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Juanito C. Pilar vs. Commission on Elections, 245 SCRA 759, G.R. No.

115245
July 11, 1995

Facts:

1. Plaintiff on this case is a candidate that later withdraw his candidacy, and did
not submit his statement of obligation and expenditure.
2. Election Law; Section 14 of RA No. 7166 states that every candidate has the
obligation to file his statement of contributions and expenditures.—Section 14 of R.A.
No. 7166 states that “every candidate” has the obligation to file his statement of
contributions and expenditures.

Issue:

Whether Juanito C. Pilar is still liable for the violation of the Section 14 of R.A
7166 even if he already withdraw his candidacy.

Ruling:

Yes, Juanito C. Pilar is still liable for the violation of the Section 14 of RA No.
7166 even after he withdraw his candidacy.

The said Electoral Law provision states that, “ every candidate has the obligation
to file his statement of contributions and expenditures” it did not specify the status of
the candidate. While Omnibus Election Code of the Philippines states that, “ [t]he
filing or withdrawal of certificate of candidacy shall not affect whatever civil,
criminal or administrative liabilities which a candidate may have incurred.”
On this case although Juanito C. Pilar already manifested his change of heart, his
initial action of filing a candidacy makes him also responsible to file the necessary
statements and submit required forms, The rule is well recognized that where the law
does not distinguish courts should not distinguish. As the obligations are not only for
active candidates, but to all who filed their certificate of candidacy even after the
withdrawal.
Wherefore, due to lack of diligence to follow the obligations attached to filing
of candidacy, the petitioner on this case is guilty for the violation of Section 14, of
R.A 7166.
3. People vs. Evangelista, 253 SCRA 714, G.R. No. 110898 February 20, 1996

Facts:
1. Grilo S. Tugonon was found guilty of Frustrated Homicide by the RTC of Misamis
Oriental and sentenced with one year of prision correccional in its minimum period
and ordered to pay to the offended party P5,000.00 for medical expense, without
subsidiary imprisonment, and the costs. |The sentence was lower due to two
mitigating circumstance incomplete self-defense and voluntary surrender.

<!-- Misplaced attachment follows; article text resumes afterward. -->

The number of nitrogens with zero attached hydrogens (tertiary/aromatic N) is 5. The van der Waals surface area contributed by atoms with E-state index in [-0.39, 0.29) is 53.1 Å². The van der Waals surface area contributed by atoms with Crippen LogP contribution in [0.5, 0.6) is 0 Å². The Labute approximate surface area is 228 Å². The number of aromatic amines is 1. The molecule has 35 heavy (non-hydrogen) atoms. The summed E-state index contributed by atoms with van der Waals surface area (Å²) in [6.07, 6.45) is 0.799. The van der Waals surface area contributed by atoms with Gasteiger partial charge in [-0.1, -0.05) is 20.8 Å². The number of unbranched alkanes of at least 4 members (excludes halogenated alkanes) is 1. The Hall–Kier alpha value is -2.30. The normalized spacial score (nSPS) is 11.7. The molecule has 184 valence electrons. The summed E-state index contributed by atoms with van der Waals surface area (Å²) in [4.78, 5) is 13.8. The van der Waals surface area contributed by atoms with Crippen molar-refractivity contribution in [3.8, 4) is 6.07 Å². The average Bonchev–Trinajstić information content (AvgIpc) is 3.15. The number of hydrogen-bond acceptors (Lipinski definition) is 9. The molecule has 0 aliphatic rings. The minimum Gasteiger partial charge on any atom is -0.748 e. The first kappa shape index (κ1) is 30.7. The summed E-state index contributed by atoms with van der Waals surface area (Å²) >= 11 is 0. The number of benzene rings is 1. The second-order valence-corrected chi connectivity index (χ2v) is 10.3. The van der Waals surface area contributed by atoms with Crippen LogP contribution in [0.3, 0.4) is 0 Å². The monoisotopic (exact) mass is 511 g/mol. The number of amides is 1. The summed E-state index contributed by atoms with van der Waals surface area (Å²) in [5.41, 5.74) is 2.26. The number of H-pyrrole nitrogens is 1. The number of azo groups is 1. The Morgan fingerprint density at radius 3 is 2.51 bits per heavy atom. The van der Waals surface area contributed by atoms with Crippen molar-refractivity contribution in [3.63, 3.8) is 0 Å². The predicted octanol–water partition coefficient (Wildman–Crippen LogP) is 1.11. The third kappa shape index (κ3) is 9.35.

2. The defendant then appealed the RTC’s decision to the Court of Appeals, which
modified his sentence to 2 months of arresto mayor, as minimum, to 2 years and 4
months of prision correccional, as maximum.
3. On December 28, 1992, private respondent filed a petition for probation under the
provision of P.D. No. 968. Which the chief probation and parole officers
recommended to be declined on the ground that by appealing the sentence of the trial
court, when he could have then applied for probation, private respondent waived the
right to make his application.
4. The RTC set aside the recommendation of the Probation officer and granted the
probation of the respondent.
5. The law being referred to, P.D. No. 968 was amended by P.D. No. 1990, Section 4
of the new statutes reads, “Grant of Probation.—Subject to the provisions of this
Decree, the trial court may, after it shall have convicted and sentenced a defendant,
and upon application by said defendant within the period for perfecting an appeal,
suspend the execution of the sentence and place the defendant on probation for such
period and upon such terms and conditions as it may deem best; Provided, That no
application for probation shall be entertained or granted if the defendant has
perfected the appeal from the judgment of conviction.”
6. Private respondent argues, however, that a distinction should be drawn between
meritorious appeals (like his appeal notwithstanding the appellate court’s affirmance
of his conviction) and unmeritorious appeals. The RTC on the other hand

Issue:
Whether the Regional Trial Court committed a grave abuse of discretion
amounting to excess or lack of jurisdiction for granting the probation of the private
respondent Grilo S. Tugonon.

Ruling.
Yes, the RTC’s decision is not guided by the correct application of statutory
construction on P.D. No. 1990.
The amendment of the law provides that, “xxxx That no application for probation
shall be entertained or granted if the defendant has perfected the appeal from the
judgment of conviction.” Thus the argument that a distinction should be made
between a meritorious and unmeritorious appeal can not apply. If the law makes no
distinction, neither should the Court, the provision of the law is clear, the intention of
the amendment was to not let the felons in cases to simply take their changes on
which application of law would provide a lesser sentence, as the probation's intends to
be the first opportunity by offenders who are willing to be reformed and rehabilitated.
In this case the RTC failed to properly interpret the law. The perfection of the
appeal referred in the law refers to the appeal taken from a judgment of conviction by
the trial court and not that of the appellate court, since under the law an application
for probation is filed with the trial court which can only grant the same “after it shall
have convicted and sentenced [the] defendant, and upon application by said
defendant within the period for perfecting an appeal.”
Wherefore, the decision granting the parole of Grilo S. Tugonon by the RTC is
set aside for lack of jurisdiction.